In 1996, President Clinton supported, and the U.S. Congress enacted the Health Insurance Portability and Accountability Act (HIPAA). HIPAA enables eligible individuals to purchase health insurance after losing coverage that was sponsored by an employer regardless of preexisting health conditions. If a person is eligible, all health insurance companies selling individual plans must offer the individual health insurance despite medical conditions and history.
HIPAA performs the following:
- Minimizes health care abuse and fraud
- Allows millions of Americans’ health insurance coverage to transfer and maintain upon losing or changing employment
- Requires the safeguarding and confidential treatment of protected health documents and information
- Mandates standards and protocols for information with electronic billing, electronic claims, and other health care processes
HIPAA AND THE ELECTRONIC DATA INTERCHANGE RULE
A vital component of HIPAA is establishing national standards applicable to all electronic health care transactions. HIPAA also creates national identifiers for employers, providers, and health insurance plans. The intention of utilizing standards is to drastically improve the efficiency and capabilities of the health care system nationally. The use of standards in the health care industry is now ubiquitous.
HIPAA mandates that all covered entities that electronically transmit data must use the electronic data interchange (EDI) protocol X12. The health care industry knows this mandate as the EDI Rule. X12 specifies how the industry is to send data electronically and precisely how all data is to be formatted. Before HIPAA, there were hundreds of different formats for data being transmitted. Now healthcare data is transmitted in a single universal format.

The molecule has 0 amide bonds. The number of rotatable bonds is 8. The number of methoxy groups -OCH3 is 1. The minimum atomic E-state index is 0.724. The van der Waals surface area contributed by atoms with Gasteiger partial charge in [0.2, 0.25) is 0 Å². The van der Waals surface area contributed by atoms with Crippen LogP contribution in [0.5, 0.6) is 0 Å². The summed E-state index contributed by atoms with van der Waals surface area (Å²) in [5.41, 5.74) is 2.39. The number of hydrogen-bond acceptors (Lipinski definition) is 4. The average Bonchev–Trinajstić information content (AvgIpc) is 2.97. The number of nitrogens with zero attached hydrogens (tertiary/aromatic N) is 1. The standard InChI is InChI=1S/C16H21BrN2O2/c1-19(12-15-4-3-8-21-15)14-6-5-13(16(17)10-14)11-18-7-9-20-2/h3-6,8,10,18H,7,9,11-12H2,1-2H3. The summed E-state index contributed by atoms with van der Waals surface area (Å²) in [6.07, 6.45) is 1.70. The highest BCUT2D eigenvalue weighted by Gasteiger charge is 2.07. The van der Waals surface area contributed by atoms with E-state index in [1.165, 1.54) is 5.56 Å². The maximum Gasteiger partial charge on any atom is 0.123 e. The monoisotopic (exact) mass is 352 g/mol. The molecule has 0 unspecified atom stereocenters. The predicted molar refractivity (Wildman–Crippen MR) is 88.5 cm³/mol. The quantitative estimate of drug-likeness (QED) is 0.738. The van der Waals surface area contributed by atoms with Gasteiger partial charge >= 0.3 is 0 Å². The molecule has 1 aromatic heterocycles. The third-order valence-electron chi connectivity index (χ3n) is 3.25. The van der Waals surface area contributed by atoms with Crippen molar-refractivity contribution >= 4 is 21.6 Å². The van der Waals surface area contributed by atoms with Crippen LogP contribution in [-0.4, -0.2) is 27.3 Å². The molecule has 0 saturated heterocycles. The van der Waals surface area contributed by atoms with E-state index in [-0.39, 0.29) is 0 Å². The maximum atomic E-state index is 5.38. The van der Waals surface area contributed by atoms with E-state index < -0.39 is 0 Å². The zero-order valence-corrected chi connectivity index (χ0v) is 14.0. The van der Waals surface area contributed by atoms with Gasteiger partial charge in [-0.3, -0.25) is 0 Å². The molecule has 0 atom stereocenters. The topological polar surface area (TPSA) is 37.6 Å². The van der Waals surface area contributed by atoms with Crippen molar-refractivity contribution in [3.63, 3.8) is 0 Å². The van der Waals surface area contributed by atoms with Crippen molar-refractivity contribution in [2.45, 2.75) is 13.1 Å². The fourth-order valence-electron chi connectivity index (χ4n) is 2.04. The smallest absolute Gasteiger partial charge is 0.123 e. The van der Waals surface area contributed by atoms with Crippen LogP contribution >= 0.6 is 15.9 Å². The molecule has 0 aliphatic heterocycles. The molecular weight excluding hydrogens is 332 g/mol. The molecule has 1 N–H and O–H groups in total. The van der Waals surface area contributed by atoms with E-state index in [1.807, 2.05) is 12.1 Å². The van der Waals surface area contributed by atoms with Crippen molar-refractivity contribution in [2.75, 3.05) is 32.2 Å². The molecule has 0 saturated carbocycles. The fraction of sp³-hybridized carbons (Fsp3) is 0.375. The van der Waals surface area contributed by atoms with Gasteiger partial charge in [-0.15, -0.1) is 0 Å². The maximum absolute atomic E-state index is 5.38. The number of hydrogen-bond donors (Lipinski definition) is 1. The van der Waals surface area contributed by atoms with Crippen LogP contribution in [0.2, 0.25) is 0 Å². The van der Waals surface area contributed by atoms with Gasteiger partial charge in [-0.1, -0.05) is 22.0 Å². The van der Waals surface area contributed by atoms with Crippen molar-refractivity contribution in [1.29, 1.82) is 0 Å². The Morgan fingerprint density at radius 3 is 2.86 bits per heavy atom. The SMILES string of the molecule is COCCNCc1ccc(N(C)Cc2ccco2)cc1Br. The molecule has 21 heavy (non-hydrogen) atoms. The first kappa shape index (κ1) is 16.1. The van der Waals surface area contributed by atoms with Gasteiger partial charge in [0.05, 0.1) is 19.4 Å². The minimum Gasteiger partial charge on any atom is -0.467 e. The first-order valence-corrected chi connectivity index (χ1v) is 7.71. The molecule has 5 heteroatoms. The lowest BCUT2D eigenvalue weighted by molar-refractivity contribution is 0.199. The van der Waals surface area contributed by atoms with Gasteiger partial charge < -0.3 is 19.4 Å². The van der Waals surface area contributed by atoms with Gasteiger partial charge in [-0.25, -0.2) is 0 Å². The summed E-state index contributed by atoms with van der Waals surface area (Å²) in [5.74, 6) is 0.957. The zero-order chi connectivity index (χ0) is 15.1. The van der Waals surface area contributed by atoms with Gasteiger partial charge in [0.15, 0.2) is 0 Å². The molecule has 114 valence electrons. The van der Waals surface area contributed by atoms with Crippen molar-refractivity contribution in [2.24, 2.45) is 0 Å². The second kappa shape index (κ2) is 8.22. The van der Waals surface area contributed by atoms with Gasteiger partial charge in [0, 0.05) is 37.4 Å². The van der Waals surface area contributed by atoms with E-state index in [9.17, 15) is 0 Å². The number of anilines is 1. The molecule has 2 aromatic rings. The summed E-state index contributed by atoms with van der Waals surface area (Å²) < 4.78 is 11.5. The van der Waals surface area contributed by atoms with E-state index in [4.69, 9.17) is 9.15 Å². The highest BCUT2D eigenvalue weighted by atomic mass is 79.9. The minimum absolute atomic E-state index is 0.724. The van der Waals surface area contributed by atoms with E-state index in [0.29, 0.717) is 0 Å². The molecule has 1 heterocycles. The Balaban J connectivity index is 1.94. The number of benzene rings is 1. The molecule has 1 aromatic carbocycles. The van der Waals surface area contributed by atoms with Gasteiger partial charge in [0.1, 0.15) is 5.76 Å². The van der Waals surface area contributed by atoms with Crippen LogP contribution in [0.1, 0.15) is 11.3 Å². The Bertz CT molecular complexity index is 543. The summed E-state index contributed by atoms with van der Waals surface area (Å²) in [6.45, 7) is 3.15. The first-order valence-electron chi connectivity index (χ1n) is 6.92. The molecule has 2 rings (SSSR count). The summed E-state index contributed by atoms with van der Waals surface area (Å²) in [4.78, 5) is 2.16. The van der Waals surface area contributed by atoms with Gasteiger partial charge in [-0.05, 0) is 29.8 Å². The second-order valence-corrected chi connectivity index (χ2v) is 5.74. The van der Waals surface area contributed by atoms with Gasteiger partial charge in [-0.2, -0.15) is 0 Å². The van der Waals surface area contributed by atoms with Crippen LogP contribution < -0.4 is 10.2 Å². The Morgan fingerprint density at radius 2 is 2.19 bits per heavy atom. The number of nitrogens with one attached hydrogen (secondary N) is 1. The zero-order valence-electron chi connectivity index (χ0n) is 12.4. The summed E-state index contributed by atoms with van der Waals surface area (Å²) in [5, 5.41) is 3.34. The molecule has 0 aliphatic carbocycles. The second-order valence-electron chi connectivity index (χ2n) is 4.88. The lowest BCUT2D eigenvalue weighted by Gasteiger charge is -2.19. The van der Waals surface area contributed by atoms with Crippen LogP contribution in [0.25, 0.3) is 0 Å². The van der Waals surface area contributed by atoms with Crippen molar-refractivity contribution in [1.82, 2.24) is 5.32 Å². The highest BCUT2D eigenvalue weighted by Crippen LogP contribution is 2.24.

The organizations affected by the EDI Rule include health car providers and clearinghouses that transmit any health information electronically as well as health plans. Self-funded group health plans to encompass less than 50 members are exempt. Self-administered health plans are also exempt. While not all healthcare providers are required to implement EDI, if they electronically transmit health care information, including claims, they are bound by the EDI Rule and must comply.
Typical electronic health care transactions such as health care claims (837), health care claim payment/advice (835), benefit enrollment and maintenance (834), health care eligibility/benefit inquiry (270) and many more are mandated and sent by healthcare companies formatted with X12 and sent via EDI. The result is a more efficient health care system with reduced administrative overhead and increased accessibility and portability of health care data and documents.
HIPAA ENFORCEMENT AND PENALTIES
An organized civil penalty structure for violations of HIPAA was signed into law in 2009 with the American Recovery and Reinvestment Act (ARRA). Penalties are at the discretion of the Secretary of the Department of Health and Human Services. Except in instances of willful neglect, the Secretary is prohibited from enforcing civil penalties corrected within 30 days. The Secretary bases the extent of penalties on the scope and nature of violations and often include substantial fines and possible prison sentences (fraudulent use os medical information).
The penalties for willful violations are much heavier than unknowingly violating HIPAA.
Range of HIPAA violations penalties:
- An individual that unknowingly violates HIPAA (and even if exercising reasonable diligence, it is likely the violation would have occurred) is subject to a minimum of $100 per violation, not to exceed $25,000 annually and a maximum penalty of $50,000 per violation, not to exceed $1.5 million annually
- Uncorrected violation due to willful neglect carries an equal minimum and maximum penalty of $50,000 per violation, not to exceed $1.5 million annually
A great way to ensure HIPAA compliance is to outsource your EDI service to a Value-added Network (VAN). BOLD VAN is not only a user-friendly EDI provider, we are HIPAA and X12 experts and stay current on all HIPAA mandates and topics related to EDI.